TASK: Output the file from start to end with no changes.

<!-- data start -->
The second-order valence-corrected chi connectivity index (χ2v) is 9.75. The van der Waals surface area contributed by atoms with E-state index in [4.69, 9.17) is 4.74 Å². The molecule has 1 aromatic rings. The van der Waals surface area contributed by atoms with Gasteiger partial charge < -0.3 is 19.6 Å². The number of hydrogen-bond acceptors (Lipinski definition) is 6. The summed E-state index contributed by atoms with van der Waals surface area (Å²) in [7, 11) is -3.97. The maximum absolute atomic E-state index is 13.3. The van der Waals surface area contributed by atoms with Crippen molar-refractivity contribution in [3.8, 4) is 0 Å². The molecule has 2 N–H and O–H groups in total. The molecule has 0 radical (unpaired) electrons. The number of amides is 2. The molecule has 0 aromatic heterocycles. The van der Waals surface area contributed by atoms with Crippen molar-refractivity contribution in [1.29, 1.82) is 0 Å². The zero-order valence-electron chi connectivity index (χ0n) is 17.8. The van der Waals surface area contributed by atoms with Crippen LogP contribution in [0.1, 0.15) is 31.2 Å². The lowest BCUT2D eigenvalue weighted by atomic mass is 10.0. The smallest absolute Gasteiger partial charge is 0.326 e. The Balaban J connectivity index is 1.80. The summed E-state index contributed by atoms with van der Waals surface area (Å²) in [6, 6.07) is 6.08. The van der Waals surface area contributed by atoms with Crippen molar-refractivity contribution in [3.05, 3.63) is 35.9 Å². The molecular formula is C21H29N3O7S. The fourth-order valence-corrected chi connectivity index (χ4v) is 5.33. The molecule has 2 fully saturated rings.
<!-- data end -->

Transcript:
The second-order valence-corrected chi connectivity index (χ2v) is 9.75. The van der Waals surface area contributed by atoms with E-state index in [4.69, 9.17) is 4.74 Å². The molecule has 1 aromatic rings. The van der Waals surface area contributed by atoms with Gasteiger partial charge < -0.3 is 19.6 Å². The number of hydrogen-bond acceptors (Lipinski definition) is 6. The summed E-state index contributed by atoms with van der Waals surface area (Å²) in [7, 11) is -3.97. The maximum absolute atomic E-state index is 13.3. The van der Waals surface area contributed by atoms with Crippen molar-refractivity contribution in [3.8, 4) is 0 Å². The molecule has 2 N–H and O–H groups in total. The molecule has 0 radical (unpaired) electrons. The number of amides is 2. The molecule has 0 aromatic heterocycles. The van der Waals surface area contributed by atoms with Crippen molar-refractivity contribution in [1.29, 1.82) is 0 Å². The zero-order valence-electron chi connectivity index (χ0n) is 17.8. The van der Waals surface area contributed by atoms with Crippen LogP contribution in [0.1, 0.15) is 31.2 Å². The lowest BCUT2D eigenvalue weighted by atomic mass is 10.0. The smallest absolute Gasteiger partial charge is 0.326 e. The Balaban J connectivity index is 1.80. The summed E-state index contributed by atoms with van der Waals surface area (Å²) in [6, 6.07) is 6.08. The van der Waals surface area contributed by atoms with Crippen molar-refractivity contribution in [3.05, 3.63) is 35.9 Å². The molecular formula is C21H29N3O7S. The fourth-order valence-corrected chi connectivity index (χ4v) is 5.33. The molecule has 2 fully saturated rings.